Canada Condemns Saudi Arabia’s Planned Beheading of Female Activist
Human Rights advocates said Israa al-Ghomgham, along with five other activists, are being tried by the country’s terrorism tribunal on charges “solely related to their peaceful activism”.
Canada’s Foreign Affairs Minister Chrystia Freeland inflamed tensions with a single tweet last month, in which she expressed concern surrounding the imprisonment of activists in Saudi Arabia.
The dispute escalated and Saudi Arabia cancelled all flights to Canada on the state airline, recalled students studying in the North American nation, cut investment and issued threats.
Following the news of the planned beheading of Israa al-Ghomgham, a Foreign Affairs Department spokesman renewed Canada’s concerns in a statement.
They said: “As Minister Freeland has previously stated, Canada is extremely concerned by the arrests of women’s rights activists.
"These concerns have been raised with the Saudi government.
“Canada will always stand up for the protection of human rights, including women’s rights and freedom of expression around the world."
Ghomgham’s trial started earlier this month, almost three years after her arrest in late 2015.
The Shia female activist was part of a political movement which continued until 2014.
The European-Saudi Organization for Human Rights commented on Ghomgham’s activism, saying: “She called for fundamental and basic civil and political rights, such as peaceful assembly and expression, for the release of prisoners of conscience and human rights defenders, and expressed her peaceful opinions on social media platforms.”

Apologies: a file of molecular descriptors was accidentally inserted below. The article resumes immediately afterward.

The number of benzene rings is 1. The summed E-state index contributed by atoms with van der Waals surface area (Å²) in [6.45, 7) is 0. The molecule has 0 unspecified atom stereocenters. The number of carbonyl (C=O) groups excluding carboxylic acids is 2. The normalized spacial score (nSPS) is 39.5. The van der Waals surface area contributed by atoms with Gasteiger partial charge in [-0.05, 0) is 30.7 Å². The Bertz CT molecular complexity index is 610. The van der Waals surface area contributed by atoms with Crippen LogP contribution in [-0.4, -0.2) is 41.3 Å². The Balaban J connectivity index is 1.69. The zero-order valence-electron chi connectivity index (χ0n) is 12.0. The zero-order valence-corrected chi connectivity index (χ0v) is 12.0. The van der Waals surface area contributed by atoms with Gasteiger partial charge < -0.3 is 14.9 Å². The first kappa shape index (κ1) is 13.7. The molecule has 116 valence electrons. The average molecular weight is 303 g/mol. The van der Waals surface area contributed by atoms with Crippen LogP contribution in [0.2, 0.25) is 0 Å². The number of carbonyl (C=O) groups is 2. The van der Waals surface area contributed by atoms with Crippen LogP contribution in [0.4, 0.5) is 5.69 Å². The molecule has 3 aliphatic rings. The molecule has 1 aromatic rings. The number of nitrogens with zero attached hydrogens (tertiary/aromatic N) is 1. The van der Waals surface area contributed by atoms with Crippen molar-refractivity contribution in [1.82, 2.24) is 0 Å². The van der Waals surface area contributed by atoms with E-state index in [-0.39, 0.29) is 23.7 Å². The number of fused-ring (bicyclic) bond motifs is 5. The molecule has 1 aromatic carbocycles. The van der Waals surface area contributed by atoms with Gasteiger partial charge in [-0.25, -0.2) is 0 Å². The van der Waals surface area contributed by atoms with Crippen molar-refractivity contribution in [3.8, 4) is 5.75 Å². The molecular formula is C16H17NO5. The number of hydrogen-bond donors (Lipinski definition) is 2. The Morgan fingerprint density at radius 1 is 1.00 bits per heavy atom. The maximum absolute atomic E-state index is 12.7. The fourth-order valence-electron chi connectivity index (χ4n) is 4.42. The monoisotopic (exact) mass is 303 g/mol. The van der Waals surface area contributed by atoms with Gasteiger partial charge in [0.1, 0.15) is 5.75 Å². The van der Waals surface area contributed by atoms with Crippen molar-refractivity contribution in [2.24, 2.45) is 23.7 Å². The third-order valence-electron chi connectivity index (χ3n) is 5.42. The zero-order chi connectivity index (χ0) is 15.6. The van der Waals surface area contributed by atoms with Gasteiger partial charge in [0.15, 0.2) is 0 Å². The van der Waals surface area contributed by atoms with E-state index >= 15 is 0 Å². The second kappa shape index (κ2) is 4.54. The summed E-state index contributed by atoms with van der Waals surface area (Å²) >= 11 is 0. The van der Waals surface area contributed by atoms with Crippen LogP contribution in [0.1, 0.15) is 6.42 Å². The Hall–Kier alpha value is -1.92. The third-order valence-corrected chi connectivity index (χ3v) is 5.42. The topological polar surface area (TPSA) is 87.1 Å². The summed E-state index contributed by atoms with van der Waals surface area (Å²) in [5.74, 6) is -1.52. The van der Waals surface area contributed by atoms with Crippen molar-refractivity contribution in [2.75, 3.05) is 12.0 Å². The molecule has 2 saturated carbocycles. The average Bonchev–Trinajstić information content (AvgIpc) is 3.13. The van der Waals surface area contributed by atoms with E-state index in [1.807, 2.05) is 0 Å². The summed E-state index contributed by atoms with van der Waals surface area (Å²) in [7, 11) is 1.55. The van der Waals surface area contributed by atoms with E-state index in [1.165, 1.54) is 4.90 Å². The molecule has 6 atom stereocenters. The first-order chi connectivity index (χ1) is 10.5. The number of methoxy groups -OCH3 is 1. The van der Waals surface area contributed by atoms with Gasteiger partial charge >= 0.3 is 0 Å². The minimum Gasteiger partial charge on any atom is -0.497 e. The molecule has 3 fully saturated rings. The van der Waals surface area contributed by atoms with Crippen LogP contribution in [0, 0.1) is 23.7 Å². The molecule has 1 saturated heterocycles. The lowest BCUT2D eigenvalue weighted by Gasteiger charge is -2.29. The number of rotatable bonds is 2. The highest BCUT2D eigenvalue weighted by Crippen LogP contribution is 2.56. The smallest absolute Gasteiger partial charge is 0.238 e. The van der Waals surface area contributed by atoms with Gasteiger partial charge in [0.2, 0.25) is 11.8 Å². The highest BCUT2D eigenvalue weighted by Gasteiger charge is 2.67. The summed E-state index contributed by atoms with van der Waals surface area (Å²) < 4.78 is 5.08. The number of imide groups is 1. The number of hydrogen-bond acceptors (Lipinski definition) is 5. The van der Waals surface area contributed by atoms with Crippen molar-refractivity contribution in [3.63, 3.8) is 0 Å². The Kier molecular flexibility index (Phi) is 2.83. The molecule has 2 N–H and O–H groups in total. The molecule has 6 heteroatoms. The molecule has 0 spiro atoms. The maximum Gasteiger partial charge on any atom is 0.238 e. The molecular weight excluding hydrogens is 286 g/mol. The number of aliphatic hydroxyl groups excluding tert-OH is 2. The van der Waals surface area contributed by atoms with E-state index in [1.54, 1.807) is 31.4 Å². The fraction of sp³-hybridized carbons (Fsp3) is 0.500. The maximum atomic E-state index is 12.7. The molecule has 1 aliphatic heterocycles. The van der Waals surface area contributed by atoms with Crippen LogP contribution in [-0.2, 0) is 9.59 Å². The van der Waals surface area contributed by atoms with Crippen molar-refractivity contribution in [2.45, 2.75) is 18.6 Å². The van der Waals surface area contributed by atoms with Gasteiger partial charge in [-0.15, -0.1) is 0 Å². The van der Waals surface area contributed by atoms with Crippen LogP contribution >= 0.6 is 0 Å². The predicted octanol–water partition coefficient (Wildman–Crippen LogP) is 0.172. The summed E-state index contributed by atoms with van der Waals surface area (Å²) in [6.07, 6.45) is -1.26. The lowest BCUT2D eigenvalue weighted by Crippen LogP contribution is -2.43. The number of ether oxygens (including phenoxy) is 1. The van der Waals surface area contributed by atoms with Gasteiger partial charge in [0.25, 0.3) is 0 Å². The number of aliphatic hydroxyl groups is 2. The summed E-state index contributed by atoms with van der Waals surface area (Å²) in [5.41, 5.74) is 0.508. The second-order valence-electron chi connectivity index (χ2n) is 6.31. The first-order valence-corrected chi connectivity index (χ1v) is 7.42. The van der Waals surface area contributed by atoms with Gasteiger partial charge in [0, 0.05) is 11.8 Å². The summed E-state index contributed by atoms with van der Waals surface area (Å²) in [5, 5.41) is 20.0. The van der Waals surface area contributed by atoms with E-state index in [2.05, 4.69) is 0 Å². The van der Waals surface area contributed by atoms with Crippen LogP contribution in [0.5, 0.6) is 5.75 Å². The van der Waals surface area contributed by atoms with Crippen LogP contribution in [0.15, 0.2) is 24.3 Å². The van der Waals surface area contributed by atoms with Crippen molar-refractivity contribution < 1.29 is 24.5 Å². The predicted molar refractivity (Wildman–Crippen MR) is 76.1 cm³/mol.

State prosecutors are seeking to sentence Ghomgham with the death penalty, and if delivered, it will mark the first time a female activist is executed in Saudi Arabia for their political activities.
According to the Human Rights Watch, Saudi authorities have also been holding five other activists, who are facing the death penalty, in pre-trial detention without legal representation for over two years.
The next court date is scheduled for October 28, 2018.
146 people were executed in Saudi Arabia last year, according to Amnesty International.
Beheading is the most common method of execution in Saudi Arabia.
Sarah Leah Whitson, Middle East director at Human Rights Watch, said: “Any execution is appalling, but seeking the death penalty for activists like Israa al-Ghomgham, who are not even accused of violent behaviour, is monstrous.
“Every day, the Saudi monarchy’s unrestrained despotism makes it harder for its public relations teams to spin the fairy tale of ‘reform’ to allies and international business.”
Source: News Agencies, Edited by website team